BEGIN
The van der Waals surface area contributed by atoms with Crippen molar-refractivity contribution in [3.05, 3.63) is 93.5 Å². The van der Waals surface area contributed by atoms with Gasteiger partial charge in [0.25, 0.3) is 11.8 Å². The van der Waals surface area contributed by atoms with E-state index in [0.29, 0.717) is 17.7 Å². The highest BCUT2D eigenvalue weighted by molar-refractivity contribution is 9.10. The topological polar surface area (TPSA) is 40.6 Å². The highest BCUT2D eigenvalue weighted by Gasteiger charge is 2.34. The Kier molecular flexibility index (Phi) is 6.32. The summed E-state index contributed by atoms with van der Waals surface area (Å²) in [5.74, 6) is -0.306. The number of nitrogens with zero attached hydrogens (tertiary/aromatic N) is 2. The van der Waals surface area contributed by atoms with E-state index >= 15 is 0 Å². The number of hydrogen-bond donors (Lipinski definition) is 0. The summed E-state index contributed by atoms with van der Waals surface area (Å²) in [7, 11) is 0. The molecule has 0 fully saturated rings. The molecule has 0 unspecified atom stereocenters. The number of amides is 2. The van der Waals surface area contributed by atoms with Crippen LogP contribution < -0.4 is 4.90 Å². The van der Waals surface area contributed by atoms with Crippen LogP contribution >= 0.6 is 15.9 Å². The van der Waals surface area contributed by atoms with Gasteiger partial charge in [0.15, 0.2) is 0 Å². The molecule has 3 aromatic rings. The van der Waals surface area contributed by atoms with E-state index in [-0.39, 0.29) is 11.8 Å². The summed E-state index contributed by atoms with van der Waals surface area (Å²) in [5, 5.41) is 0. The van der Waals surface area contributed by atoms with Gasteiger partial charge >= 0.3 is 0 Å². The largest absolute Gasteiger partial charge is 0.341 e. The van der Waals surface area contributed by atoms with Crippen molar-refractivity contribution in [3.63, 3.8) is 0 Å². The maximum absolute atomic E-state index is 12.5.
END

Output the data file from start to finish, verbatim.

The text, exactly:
The van der Waals surface area contributed by atoms with Crippen molar-refractivity contribution in [3.05, 3.63) is 93.5 Å². The van der Waals surface area contributed by atoms with Gasteiger partial charge in [0.25, 0.3) is 11.8 Å². The van der Waals surface area contributed by atoms with E-state index in [0.29, 0.717) is 17.7 Å². The highest BCUT2D eigenvalue weighted by molar-refractivity contribution is 9.10. The topological polar surface area (TPSA) is 40.6 Å². The highest BCUT2D eigenvalue weighted by Gasteiger charge is 2.34. The Kier molecular flexibility index (Phi) is 6.32. The summed E-state index contributed by atoms with van der Waals surface area (Å²) in [5.74, 6) is -0.306. The number of nitrogens with zero attached hydrogens (tertiary/aromatic N) is 2. The van der Waals surface area contributed by atoms with E-state index >= 15 is 0 Å². The number of hydrogen-bond donors (Lipinski definition) is 0. The summed E-state index contributed by atoms with van der Waals surface area (Å²) in [7, 11) is 0. The molecule has 0 fully saturated rings. The molecule has 0 unspecified atom stereocenters. The number of amides is 2. The van der Waals surface area contributed by atoms with Crippen LogP contribution < -0.4 is 4.90 Å². The van der Waals surface area contributed by atoms with Crippen LogP contribution >= 0.6 is 15.9 Å². The van der Waals surface area contributed by atoms with Gasteiger partial charge in [0.15, 0.2) is 0 Å². The molecule has 3 aromatic rings. The van der Waals surface area contributed by atoms with E-state index in [-0.39, 0.29) is 11.8 Å². The summed E-state index contributed by atoms with van der Waals surface area (Å²) in [5, 5.41) is 0. The van der Waals surface area contributed by atoms with Gasteiger partial charge >= 0.3 is 0 Å². The largest absolute Gasteiger partial charge is 0.341 e. The van der Waals surface area contributed by atoms with Crippen molar-refractivity contribution in [3.63, 3.8) is 0 Å². The maximum absolute atomic E-state index is 12.5.